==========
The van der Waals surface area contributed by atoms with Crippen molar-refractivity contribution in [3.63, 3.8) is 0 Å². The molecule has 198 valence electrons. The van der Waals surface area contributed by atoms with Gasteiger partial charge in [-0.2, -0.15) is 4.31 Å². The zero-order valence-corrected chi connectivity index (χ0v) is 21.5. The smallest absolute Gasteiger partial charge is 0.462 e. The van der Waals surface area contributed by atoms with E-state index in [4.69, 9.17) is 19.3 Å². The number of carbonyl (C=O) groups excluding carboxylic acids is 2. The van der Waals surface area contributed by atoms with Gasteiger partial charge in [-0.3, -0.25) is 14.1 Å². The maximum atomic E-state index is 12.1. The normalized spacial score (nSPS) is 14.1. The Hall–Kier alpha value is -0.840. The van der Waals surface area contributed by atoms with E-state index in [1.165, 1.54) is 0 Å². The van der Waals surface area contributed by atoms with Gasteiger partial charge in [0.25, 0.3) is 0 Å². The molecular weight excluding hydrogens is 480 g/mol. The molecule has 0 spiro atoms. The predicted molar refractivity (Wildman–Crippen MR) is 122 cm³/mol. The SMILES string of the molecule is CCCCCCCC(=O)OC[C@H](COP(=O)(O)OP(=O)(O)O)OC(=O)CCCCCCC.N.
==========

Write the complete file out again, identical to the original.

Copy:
The van der Waals surface area contributed by atoms with Crippen molar-refractivity contribution in [3.63, 3.8) is 0 Å². The molecule has 198 valence electrons. The van der Waals surface area contributed by atoms with Gasteiger partial charge in [-0.2, -0.15) is 4.31 Å². The zero-order valence-corrected chi connectivity index (χ0v) is 21.5. The smallest absolute Gasteiger partial charge is 0.462 e. The van der Waals surface area contributed by atoms with E-state index in [4.69, 9.17) is 19.3 Å². The number of carbonyl (C=O) groups excluding carboxylic acids is 2. The van der Waals surface area contributed by atoms with Gasteiger partial charge in [-0.3, -0.25) is 14.1 Å². The maximum atomic E-state index is 12.1. The normalized spacial score (nSPS) is 14.1. The Hall–Kier alpha value is -0.840. The van der Waals surface area contributed by atoms with E-state index in [1.165, 1.54) is 0 Å². The van der Waals surface area contributed by atoms with Gasteiger partial charge in [0.25, 0.3) is 0 Å². The molecular weight excluding hydrogens is 480 g/mol. The molecule has 0 spiro atoms. The predicted molar refractivity (Wildman–Crippen MR) is 122 cm³/mol. The SMILES string of the molecule is CCCCCCCC(=O)OC[C@H](COP(=O)(O)OP(=O)(O)O)OC(=O)CCCCCCC.N.